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Since affine transforms involve a matrix, if the transform matrix is a tensor, it would be of rank two. But, the real question is whether or not a change of basis, or transformation of the underlying space, effects the resultant vector linearly. Is that the correct argument? If the previous is true, I'd argue the affine transformation matrices are tensors since affine transformations are also linear in nature.

So are affine transformation matrices tensors of rank two? Similar to the rank two stress tensor composed of matrices.

This question is motivated by a desire to find intuitive examples of tensors, since I already know what an IFS is, this would make things very easy.

(Posted on mobile)

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I am going to suppose that by affine transformation you mean a mapping from $T : V \to V$ from a vector space to itself s.t. $$T(x) = Ax + b$$ where $A : V \to V$ is a linear map, and $b$ is an element of the vector space.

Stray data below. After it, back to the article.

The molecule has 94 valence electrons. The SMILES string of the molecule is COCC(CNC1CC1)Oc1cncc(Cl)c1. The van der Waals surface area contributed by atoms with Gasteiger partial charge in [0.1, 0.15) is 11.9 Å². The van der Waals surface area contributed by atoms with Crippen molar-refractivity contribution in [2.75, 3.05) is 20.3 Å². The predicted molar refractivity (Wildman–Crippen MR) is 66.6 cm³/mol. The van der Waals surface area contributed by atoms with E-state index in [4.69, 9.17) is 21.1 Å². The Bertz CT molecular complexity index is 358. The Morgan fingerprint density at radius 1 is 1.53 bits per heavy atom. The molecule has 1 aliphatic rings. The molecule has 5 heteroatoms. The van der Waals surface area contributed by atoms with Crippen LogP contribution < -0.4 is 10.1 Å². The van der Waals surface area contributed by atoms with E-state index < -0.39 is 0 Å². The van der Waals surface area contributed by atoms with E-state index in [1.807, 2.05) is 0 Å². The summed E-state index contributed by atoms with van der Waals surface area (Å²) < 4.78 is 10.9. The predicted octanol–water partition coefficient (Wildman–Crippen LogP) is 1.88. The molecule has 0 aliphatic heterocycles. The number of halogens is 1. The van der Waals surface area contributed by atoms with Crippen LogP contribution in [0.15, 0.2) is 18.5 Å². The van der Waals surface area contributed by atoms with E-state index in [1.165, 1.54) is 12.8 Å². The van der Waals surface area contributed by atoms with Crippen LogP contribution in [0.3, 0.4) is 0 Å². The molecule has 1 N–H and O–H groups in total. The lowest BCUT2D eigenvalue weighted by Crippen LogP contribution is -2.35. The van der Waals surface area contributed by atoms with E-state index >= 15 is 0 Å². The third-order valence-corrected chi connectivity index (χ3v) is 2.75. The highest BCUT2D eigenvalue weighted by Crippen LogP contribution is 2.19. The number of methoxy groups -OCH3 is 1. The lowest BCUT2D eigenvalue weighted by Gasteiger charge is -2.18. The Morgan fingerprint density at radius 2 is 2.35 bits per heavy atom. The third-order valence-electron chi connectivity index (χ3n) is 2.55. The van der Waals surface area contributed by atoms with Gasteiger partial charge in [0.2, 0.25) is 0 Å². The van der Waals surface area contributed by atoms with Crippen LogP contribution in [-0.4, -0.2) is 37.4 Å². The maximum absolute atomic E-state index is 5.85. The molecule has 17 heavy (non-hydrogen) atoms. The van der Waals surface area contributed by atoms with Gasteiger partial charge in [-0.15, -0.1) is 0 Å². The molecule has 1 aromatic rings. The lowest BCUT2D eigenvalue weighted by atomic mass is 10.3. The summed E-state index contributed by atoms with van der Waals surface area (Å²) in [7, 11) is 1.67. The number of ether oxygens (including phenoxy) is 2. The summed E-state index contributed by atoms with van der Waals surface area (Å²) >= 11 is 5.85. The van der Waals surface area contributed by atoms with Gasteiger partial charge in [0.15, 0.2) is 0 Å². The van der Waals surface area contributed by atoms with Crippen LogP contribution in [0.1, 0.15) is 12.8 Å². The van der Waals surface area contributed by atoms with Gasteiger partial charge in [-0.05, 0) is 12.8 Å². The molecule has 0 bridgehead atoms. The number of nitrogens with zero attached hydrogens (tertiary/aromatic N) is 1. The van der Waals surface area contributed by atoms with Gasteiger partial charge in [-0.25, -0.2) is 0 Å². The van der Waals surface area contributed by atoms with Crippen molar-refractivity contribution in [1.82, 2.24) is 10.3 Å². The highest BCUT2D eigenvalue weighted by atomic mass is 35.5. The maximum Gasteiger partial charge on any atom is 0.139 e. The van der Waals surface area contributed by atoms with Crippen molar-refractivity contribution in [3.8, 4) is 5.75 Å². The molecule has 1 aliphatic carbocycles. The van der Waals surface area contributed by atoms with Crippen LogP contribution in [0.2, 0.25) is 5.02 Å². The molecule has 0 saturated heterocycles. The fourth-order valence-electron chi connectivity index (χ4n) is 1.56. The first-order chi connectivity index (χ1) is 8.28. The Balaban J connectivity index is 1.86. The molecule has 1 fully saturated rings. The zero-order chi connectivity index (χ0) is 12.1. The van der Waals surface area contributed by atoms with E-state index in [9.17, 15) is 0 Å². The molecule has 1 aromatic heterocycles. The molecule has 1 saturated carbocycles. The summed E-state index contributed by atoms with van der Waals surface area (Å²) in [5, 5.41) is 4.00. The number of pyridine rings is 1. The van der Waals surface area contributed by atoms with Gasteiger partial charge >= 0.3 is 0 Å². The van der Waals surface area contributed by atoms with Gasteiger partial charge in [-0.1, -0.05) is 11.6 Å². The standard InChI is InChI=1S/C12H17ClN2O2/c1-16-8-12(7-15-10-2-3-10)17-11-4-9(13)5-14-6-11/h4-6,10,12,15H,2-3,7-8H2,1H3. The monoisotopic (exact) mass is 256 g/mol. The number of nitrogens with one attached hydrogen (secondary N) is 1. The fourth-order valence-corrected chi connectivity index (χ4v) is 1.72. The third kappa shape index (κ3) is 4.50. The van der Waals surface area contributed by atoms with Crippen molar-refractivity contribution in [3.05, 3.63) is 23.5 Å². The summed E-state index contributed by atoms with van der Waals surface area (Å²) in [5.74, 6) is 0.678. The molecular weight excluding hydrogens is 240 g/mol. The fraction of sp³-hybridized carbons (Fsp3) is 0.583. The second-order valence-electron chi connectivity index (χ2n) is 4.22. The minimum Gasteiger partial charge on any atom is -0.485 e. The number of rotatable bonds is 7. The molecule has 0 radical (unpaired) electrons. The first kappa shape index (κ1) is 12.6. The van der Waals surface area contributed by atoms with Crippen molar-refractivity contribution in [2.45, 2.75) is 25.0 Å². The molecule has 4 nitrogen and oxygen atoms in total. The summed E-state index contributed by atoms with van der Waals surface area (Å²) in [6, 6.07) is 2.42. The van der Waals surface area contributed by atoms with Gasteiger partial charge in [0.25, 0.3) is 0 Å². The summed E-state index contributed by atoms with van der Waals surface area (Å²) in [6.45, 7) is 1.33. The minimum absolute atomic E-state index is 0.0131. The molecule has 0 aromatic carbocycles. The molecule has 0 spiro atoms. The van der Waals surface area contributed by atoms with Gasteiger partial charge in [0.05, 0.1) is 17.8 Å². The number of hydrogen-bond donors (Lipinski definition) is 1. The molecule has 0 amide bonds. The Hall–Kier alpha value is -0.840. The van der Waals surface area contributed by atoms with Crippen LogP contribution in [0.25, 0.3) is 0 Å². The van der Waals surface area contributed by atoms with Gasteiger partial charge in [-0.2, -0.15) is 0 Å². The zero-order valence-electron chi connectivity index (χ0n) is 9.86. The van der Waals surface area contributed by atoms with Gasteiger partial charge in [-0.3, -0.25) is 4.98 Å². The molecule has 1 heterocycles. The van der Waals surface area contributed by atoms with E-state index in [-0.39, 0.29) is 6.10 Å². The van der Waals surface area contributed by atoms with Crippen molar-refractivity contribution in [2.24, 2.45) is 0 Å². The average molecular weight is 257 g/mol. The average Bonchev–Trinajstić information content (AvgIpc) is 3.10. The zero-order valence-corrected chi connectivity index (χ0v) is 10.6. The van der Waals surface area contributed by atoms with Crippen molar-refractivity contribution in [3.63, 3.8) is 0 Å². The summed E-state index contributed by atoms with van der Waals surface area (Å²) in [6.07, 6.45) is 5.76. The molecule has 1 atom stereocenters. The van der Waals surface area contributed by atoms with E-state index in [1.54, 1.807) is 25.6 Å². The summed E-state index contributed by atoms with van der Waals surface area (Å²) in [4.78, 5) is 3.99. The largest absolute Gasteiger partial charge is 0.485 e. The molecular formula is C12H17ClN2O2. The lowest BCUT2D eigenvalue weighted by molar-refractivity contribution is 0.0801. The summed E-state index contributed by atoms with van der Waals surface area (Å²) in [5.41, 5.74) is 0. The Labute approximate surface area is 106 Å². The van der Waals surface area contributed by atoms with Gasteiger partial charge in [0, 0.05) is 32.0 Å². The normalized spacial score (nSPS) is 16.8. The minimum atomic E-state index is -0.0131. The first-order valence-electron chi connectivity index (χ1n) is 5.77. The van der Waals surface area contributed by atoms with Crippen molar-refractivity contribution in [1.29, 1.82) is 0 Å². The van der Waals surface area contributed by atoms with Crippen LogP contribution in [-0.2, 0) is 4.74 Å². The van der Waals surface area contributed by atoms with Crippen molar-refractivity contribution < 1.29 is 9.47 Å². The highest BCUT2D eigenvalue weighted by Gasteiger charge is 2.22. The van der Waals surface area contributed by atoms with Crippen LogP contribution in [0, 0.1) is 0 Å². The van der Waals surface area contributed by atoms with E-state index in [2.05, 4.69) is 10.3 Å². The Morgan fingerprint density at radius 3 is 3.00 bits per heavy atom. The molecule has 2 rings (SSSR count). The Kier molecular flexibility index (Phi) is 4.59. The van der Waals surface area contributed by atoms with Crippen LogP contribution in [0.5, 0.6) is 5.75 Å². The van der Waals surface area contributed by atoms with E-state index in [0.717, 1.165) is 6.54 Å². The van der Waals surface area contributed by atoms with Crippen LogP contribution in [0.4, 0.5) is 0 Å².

If that is the case, then no $T$ is not a tensor. A tensor needs to be a linear map on the tangent space of each point of the space on which it is defined. To make that statement concrete, I will take e.g. $V = \mathbb{R}^n$. Then we could consider $T$ as the same mapping acting at each point of $\mathbb{R}^n$ on its tangent space which is also $\mathbb{R^n}$. As a mapping on the tangent space it is given by $$T(x) = Ax + b$$ which is not linear.

Note however that the mapping $A$ from the above is a tensor.

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  • $\begingroup$ Awesome, pretty much what I expected. $\endgroup$ – Zach466920 Jun 21 '15 at 22:45

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